I’ve learned from watching my favorite boy toy that photographers take thousands of pictures, analyze them, throw out most, and go out to take more, trying new techniques to improve their skills.  There is a huge difference in what my favorite boy toy took 40+ years ago when we were in high school together versus what he does today.  But just as importantly, there is a noticeable difference in what he did even several years ago versus what he does today.  I’m not the only one with that opinion either.  The manager of the gallery where he exhibits is amazed at how prolific he is and how each year’s new work is better than the year before.  If you’d like to see his talent, click here.

At work, the younger staff is amazed at the things I know.  I remind them that I’ve had many years to learn this and it’s not something that they will know overnight.  I tell them that learning to do state income taxes is an apprenticeship – not Donald Trump’s apprenticeship, but Mickey Mouse’s Sorcerer’s Apprentice.  And that it takes practice to get the brooms to bring the water without the water running everywhere!  They laugh, but it gets the point across that their success at work is a matter of practice as much as it is head knowledge.

My new header photo

My new header photo and an excellent example of patience in capturing the subject matter and practicing technique  with Lightroom to fix a small blemish on the bee and properly adjust a photo taken in camera raw (which needs more processing than a jpg)

So when I talked about nurturing my creativity the other day, I forgot the reminder that to be creative means to be learning and executing technique as well as having failures.  I have to remember that practicing something – anything – is part of being creative.  The ideas alone are not sufficient if I can’t make them into reality.  I need to try things to see if I like them and to expand the tools I can use.  Creativity will remain unfulfilled without practice and hard work.

Here are some other links that you might enjoy:

Changing This One Thought Could Lead You To a Better Life (the article I discussed at the beginning of this post)

Why People (Incorrectly) Think They Are Not Creative (best quote – Craft is something you acquire by learning a skill.  If you want to develop your craft, put in your time.)

Creativity, Craft and the Quants (the story about John Lennon and how he could just throw a song together is particularly good – that the song didn’t just happen, it happened to someone with years of experience in listening to and crafting songs)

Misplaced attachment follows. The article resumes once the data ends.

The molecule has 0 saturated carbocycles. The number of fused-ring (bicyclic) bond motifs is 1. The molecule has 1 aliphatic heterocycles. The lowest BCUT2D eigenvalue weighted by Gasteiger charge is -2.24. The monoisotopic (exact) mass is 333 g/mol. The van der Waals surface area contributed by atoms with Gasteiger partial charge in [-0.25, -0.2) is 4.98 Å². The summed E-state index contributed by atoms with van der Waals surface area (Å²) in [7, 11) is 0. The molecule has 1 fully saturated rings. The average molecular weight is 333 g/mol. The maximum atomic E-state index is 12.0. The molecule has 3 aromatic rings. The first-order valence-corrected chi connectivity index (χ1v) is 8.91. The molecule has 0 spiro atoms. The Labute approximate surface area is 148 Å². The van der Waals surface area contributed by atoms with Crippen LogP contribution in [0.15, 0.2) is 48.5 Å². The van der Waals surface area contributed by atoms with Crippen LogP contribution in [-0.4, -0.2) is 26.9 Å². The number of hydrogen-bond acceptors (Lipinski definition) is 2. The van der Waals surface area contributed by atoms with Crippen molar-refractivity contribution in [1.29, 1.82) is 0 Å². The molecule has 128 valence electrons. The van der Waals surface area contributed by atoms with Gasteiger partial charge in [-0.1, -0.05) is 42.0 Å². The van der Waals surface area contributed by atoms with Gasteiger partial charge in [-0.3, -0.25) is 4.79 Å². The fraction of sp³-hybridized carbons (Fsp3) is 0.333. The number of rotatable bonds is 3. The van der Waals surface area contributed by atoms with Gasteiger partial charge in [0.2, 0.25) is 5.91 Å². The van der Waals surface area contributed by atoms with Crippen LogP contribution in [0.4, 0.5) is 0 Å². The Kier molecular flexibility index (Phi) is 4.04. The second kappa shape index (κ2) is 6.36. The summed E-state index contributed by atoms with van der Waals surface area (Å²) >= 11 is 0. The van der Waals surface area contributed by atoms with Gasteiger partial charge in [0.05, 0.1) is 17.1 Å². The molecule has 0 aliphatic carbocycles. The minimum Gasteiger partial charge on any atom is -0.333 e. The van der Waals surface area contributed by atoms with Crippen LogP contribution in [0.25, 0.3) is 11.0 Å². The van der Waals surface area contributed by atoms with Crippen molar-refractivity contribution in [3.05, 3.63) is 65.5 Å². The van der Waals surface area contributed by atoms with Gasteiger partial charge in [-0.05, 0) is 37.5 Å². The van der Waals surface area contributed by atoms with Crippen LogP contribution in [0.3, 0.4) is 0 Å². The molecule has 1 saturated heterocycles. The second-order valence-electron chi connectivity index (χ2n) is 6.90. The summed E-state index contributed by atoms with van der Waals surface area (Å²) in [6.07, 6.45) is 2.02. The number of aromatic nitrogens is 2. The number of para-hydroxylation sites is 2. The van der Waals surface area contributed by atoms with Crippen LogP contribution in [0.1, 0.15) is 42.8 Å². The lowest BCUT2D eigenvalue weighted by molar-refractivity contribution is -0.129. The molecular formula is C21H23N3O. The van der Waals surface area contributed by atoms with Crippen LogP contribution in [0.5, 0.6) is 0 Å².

The Art vs. Craft Gap – A Writer’s Paradox  (another good quote – Art is the essence of that originality and the power of the end result.  Craft is execution using the tools of the trade.)

Crush the “I’m Not Creative” Barrier

Doing a Daily Photo Challenge (my story of how doing a daily photo challenge helped me be a better photographer)


Categories: Creativity | Tags: , , , , , , , , , , , , , , | 12 Comments

First Comes Love

Then comes marriage.

And on Friday, my daughter and her husband announced:

baby announce

Yes, there is a baby on the way for next February!

Categories: Family | Tags: , , , | 17 Comments

Nurturing My Creativity. . . Not


Lilies Worked with a Dark Mood Preset in Adobe Lightroom

Lilies Worked with a Dark Mood Preset in Adobe Lightroom

So I’ve been rather missing around here and it’s weird to sit and try to write the first blog post in a long while.

It’s not like my life was wildly interesting during my break.  Mostly I decluttered the house (in a big, big way), cooked, and read.

I lost 40 pounds.  Woohoo!!!  Which is a big reason why I spend so much time cooking.  I’d gotten away from it the last few years.  My favorite boy toy went onto his own diet last fall and lost weight, and I did so as well.

As for the reading, I have been missing that the last few years.  My writing and photography, while fun, took time away from a lot of other things.  As I looked over my goal ideas for 2014, I wanted to read a great more again.  Everything is a trade-off and I knew that when I started to blog.  But I enjoyed the blogging, the new friends that I made, and having a show case for my writing and photography.  But this year, I wanted time for other things as well.

I started a class with Kim Klassen called “Be Still – Fifty Two“.  It’s a year long creativity / photography class.  Kim does some lovely and creative work (you can see it at http://www.kimklassencafe.com/).  I was intrigued by what she would share over the course of a year.  From what I’d seen of a similar course she did in 2012, it appeared to be moderately paced so that I could keep up with it.

Week 6 was working with a preset called “Dark Mood” that she provided.  I was pleased with how the lilies above turned out.  Below is how they originally looked, which is also very nice.  They just aren’t as moody.  I don’t know that I’d alter too many of my photographs with this preset, but it was fun to play with.

The question for Week 6 was what do we do to nurture our creativity?  My initial reaction was, not much.  But as I wrote this, I realized that I am:

  • Writing daily in my journal.  It’s short paragraph using a Moleskine 12 month-weekly notebook, but it is usually daily.